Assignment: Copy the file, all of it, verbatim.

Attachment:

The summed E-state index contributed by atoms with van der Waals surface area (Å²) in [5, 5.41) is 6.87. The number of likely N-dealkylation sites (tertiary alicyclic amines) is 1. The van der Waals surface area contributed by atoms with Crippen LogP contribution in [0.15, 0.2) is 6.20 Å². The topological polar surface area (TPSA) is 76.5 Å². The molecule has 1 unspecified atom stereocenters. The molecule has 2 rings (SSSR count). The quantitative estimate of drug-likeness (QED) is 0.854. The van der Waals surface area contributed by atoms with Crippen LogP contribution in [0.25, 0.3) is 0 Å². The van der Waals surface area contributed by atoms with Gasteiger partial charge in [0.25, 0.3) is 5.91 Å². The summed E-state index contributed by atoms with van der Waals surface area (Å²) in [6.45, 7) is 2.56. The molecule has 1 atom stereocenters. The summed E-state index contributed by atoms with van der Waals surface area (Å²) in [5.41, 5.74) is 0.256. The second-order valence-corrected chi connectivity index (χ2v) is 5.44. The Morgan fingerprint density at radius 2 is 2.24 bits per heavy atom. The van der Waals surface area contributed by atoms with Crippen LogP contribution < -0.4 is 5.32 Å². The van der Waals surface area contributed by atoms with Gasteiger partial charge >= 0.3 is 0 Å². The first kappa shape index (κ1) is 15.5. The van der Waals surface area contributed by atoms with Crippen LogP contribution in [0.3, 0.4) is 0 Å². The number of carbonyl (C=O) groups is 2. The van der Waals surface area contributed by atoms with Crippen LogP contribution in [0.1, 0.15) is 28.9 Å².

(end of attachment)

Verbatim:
The summed E-state index contributed by atoms with van der Waals surface area (Å²) in [5, 5.41) is 6.87. The number of likely N-dealkylation sites (tertiary alicyclic amines) is 1. The van der Waals surface area contributed by atoms with Crippen LogP contribution in [0.15, 0.2) is 6.20 Å². The topological polar surface area (TPSA) is 76.5 Å². The molecule has 1 unspecified atom stereocenters. The molecule has 2 rings (SSSR count). The quantitative estimate of drug-likeness (QED) is 0.854. The van der Waals surface area contributed by atoms with Crippen LogP contribution in [0.25, 0.3) is 0 Å². The van der Waals surface area contributed by atoms with Gasteiger partial charge in [0.25, 0.3) is 5.91 Å². The summed E-state index contributed by atoms with van der Waals surface area (Å²) in [6.45, 7) is 2.56. The molecule has 1 atom stereocenters. The summed E-state index contributed by atoms with van der Waals surface area (Å²) in [5.41, 5.74) is 0.256. The second-order valence-corrected chi connectivity index (χ2v) is 5.44. The Morgan fingerprint density at radius 2 is 2.24 bits per heavy atom. The van der Waals surface area contributed by atoms with Crippen LogP contribution < -0.4 is 5.32 Å². The van der Waals surface area contributed by atoms with Gasteiger partial charge >= 0.3 is 0 Å². The first kappa shape index (κ1) is 15.5. The van der Waals surface area contributed by atoms with Crippen LogP contribution in [0.3, 0.4) is 0 Å². The number of carbonyl (C=O) groups is 2. The van der Waals surface area contributed by atoms with Crippen LogP contribution in [0.1, 0.15) is 28.9 Å².